It is good to see that the Citizens for the Protection of Waquoit Bay is being brought back to life. The organization, which was started late in 1981, had been quiescent for a while but the Waquoit Bay area is every bit as special as it was more than 30 years ago, with its varied ecosystem of tributaries, marshes and barrier beach.

The work ahead of the organization is different today. Environmental protection is still a goal, but restoration has been added to its mission statement and is perhaps its more urgent goal.

The Citizens for the Protection of Waquoit Bay was not the first to recognize the value of the bay. Several years before the group formed, the state named it as an Area of Critical Environmental Concern.

It was quite a process. There were well-attended hearings and a lot of discussion, most of it about dredging, boating, water-skiing, docks and development of land abutting the water. All of it was about what uses should be allowed in and around the bay.

Conspicuously absent was mention of nitrogen loading. The term did enter the environmental lexicon soon after though but the ramifications and magnitude of nitrogen loading were apparently not well understood. When in 1983 the Citizens for the Protection of Waquoit Bay took a stand against a 51-acre subdivision on Hamblin Pond, which feeds Waquoit Bay, an engineer maintained that all the nitrogen from septic systems would be intercepted and decomposed in wetlands before it could reach the pond.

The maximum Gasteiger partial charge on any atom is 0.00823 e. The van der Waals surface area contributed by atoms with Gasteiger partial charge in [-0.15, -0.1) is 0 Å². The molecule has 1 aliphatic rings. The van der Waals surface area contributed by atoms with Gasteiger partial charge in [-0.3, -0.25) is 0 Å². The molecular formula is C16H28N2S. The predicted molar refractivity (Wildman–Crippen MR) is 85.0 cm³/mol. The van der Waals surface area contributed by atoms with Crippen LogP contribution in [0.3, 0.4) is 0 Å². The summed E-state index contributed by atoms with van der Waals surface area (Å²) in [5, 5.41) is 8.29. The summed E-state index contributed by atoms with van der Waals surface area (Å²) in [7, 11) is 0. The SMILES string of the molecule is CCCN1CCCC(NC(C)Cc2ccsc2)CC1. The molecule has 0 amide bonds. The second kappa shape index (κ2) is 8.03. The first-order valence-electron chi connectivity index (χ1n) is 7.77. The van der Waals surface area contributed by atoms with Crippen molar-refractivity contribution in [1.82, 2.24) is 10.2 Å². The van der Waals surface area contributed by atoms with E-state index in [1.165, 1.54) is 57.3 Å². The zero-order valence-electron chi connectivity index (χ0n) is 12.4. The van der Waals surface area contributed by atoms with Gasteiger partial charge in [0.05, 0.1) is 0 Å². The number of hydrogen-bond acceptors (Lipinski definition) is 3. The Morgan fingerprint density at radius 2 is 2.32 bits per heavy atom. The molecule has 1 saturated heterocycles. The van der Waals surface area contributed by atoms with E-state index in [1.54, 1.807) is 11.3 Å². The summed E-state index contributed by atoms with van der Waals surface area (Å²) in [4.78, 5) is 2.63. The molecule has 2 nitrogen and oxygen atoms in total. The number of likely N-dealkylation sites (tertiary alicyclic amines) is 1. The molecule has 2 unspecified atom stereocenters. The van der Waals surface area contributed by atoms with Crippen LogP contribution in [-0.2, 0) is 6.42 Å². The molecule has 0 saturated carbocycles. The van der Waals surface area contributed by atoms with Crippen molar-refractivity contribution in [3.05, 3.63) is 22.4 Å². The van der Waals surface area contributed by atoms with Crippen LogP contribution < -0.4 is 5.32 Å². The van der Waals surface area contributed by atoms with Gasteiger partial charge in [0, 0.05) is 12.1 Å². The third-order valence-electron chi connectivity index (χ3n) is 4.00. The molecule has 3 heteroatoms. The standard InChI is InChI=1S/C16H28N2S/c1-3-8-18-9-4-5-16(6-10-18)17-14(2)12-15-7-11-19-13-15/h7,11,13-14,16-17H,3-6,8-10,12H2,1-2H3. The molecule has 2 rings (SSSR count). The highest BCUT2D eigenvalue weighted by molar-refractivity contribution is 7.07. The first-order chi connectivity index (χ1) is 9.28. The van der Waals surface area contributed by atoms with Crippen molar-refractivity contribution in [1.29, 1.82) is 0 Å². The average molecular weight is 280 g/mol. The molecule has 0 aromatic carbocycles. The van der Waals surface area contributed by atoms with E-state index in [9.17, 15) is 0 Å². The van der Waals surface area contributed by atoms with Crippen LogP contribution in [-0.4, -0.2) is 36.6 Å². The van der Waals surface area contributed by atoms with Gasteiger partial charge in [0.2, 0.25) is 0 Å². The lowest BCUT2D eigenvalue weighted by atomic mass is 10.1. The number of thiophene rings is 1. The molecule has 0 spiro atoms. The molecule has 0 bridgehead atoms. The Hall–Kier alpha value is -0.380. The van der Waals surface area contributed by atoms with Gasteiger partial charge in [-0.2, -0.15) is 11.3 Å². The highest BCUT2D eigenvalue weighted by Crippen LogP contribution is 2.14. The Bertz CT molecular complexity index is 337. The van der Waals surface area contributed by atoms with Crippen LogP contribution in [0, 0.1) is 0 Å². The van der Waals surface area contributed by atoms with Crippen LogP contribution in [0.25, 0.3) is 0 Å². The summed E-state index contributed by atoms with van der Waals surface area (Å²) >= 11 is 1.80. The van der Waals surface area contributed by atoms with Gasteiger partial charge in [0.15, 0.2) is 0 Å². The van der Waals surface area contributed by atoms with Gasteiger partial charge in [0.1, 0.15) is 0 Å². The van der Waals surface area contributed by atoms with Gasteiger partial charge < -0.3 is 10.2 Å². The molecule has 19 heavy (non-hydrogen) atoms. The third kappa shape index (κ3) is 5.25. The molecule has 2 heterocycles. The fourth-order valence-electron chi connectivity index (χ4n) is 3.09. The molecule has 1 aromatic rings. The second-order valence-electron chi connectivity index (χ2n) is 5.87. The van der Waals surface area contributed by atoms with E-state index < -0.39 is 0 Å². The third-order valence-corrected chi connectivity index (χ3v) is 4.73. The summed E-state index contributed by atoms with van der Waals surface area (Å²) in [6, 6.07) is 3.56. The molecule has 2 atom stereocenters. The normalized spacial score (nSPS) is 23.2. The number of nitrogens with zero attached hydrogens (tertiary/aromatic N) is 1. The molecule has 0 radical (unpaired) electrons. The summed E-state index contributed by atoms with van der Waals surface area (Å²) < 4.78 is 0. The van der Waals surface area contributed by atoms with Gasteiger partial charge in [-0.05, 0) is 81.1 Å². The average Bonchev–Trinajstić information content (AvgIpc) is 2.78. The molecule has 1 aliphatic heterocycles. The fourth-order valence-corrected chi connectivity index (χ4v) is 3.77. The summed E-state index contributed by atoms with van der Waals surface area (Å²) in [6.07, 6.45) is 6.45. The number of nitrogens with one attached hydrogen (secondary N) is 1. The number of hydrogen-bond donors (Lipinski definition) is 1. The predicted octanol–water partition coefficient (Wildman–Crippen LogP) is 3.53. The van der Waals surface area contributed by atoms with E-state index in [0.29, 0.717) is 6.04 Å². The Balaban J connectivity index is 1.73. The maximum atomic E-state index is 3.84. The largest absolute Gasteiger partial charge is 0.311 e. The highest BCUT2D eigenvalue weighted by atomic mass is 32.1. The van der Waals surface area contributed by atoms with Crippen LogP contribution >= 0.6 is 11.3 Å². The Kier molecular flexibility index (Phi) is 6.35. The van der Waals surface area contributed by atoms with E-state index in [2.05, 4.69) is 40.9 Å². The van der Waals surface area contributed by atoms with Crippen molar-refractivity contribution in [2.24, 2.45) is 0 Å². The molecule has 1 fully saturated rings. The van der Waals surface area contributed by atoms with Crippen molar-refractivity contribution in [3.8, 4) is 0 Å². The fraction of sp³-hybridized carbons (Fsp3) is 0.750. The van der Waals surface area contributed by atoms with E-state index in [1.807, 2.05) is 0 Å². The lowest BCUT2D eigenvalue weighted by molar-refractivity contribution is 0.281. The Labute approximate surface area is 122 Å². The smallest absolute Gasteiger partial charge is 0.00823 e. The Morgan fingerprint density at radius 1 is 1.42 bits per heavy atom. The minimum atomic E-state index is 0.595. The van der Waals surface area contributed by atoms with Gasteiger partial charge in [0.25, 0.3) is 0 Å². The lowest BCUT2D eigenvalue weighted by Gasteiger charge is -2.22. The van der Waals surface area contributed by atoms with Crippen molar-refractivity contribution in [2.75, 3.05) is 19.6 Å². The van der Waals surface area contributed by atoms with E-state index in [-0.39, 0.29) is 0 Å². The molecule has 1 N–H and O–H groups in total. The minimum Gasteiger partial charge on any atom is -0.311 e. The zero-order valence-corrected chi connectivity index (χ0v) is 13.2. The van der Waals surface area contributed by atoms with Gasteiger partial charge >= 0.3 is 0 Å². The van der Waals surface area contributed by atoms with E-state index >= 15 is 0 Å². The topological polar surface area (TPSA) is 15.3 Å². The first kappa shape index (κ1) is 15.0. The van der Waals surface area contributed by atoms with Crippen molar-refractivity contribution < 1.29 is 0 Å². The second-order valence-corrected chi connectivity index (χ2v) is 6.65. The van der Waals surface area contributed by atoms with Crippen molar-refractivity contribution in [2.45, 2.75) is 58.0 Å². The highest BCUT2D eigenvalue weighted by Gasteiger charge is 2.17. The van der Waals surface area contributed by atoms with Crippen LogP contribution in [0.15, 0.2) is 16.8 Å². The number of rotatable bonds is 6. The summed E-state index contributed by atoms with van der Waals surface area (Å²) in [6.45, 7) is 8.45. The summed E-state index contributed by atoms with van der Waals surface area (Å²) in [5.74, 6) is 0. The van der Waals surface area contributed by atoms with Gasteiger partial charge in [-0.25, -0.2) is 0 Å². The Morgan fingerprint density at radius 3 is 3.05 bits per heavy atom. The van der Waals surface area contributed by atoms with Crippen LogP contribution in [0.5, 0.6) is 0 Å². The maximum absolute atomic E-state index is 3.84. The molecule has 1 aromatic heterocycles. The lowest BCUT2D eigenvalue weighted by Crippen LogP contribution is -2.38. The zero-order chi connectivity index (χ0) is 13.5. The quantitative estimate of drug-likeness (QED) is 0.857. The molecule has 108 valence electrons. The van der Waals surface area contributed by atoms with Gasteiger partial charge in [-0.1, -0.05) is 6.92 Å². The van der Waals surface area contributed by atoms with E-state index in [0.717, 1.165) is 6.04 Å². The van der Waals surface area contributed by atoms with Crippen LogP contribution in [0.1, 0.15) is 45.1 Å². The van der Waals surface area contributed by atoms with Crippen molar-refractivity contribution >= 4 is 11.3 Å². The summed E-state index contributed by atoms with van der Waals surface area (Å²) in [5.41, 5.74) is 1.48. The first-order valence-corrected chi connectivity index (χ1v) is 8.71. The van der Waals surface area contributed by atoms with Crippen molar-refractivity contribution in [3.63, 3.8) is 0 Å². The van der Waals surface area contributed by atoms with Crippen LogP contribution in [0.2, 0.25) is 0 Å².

The major cause for the citizens group at that time was the imminent development of Washburns Island. It hired a Boston lawyer and mobilized area residents and educated them on the permitting process. The state fortunately stepped in and bought the island and a large tract of South Cape Beach. And later, the organization continued to advocate for environmental protection of the bay and open space purchases and was instrumental in the acquisition of the Quashnet River valley.

Nitrogen loading is today the greatest problem affecting Waquoit Bay, and Citizens for the Protection of Waquoit Bay intends to be very involved by keeping on top of developments in the wastewater management plan, raising public awareness and working to reduce road runoff and discharge of waste from boats into the bay.

Citizens for the Protection of Waquoit Bay was an important player in the efforts to keep Waquoit Bay the special place that it is in years past, and its revitalization promises to reassert itself in that role again today. It’s a welcome rebirth.

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